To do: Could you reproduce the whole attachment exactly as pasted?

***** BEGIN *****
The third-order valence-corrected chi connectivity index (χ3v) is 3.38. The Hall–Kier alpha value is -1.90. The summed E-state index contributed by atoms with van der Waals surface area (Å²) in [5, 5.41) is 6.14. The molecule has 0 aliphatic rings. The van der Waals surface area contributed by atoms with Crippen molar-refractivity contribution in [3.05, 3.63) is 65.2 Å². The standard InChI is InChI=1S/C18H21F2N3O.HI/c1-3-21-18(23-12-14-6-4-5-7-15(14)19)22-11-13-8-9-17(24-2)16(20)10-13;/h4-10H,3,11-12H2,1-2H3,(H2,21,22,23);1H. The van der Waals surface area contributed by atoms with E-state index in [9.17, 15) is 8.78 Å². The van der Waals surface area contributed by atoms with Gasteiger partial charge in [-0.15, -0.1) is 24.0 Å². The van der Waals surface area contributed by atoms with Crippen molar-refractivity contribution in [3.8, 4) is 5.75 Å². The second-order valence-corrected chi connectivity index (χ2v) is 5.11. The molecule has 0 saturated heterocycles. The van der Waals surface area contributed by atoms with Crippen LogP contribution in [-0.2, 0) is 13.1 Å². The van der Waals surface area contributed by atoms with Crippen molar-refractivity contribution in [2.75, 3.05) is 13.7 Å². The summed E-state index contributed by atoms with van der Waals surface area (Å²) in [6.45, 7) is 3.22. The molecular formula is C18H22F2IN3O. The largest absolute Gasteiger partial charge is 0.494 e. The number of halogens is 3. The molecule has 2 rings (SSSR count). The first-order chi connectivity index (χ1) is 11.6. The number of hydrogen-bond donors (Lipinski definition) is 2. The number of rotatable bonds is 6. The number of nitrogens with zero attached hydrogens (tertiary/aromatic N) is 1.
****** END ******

The third-order valence-corrected chi connectivity index (χ3v) is 3.38. The Hall–Kier alpha value is -1.90. The summed E-state index contributed by atoms with van der Waals surface area (Å²) in [5, 5.41) is 6.14. The molecule has 0 aliphatic rings. The van der Waals surface area contributed by atoms with Crippen molar-refractivity contribution in [3.05, 3.63) is 65.2 Å². The standard InChI is InChI=1S/C18H21F2N3O.HI/c1-3-21-18(23-12-14-6-4-5-7-15(14)19)22-11-13-8-9-17(24-2)16(20)10-13;/h4-10H,3,11-12H2,1-2H3,(H2,21,22,23);1H. The van der Waals surface area contributed by atoms with E-state index in [9.17, 15) is 8.78 Å². The van der Waals surface area contributed by atoms with Gasteiger partial charge in [-0.15, -0.1) is 24.0 Å². The van der Waals surface area contributed by atoms with Crippen molar-refractivity contribution in [3.8, 4) is 5.75 Å². The second-order valence-corrected chi connectivity index (χ2v) is 5.11. The molecule has 0 saturated heterocycles. The van der Waals surface area contributed by atoms with Crippen LogP contribution in [-0.2, 0) is 13.1 Å². The van der Waals surface area contributed by atoms with Crippen molar-refractivity contribution in [2.75, 3.05) is 13.7 Å². The summed E-state index contributed by atoms with van der Waals surface area (Å²) in [6.45, 7) is 3.22. The molecular formula is C18H22F2IN3O. The largest absolute Gasteiger partial charge is 0.494 e. The number of halogens is 3. The molecule has 2 rings (SSSR count). The first-order chi connectivity index (χ1) is 11.6. The number of hydrogen-bond donors (Lipinski definition) is 2. The number of rotatable bonds is 6. The number of nitrogens with zero attached hydrogens (tertiary/aromatic N) is 1.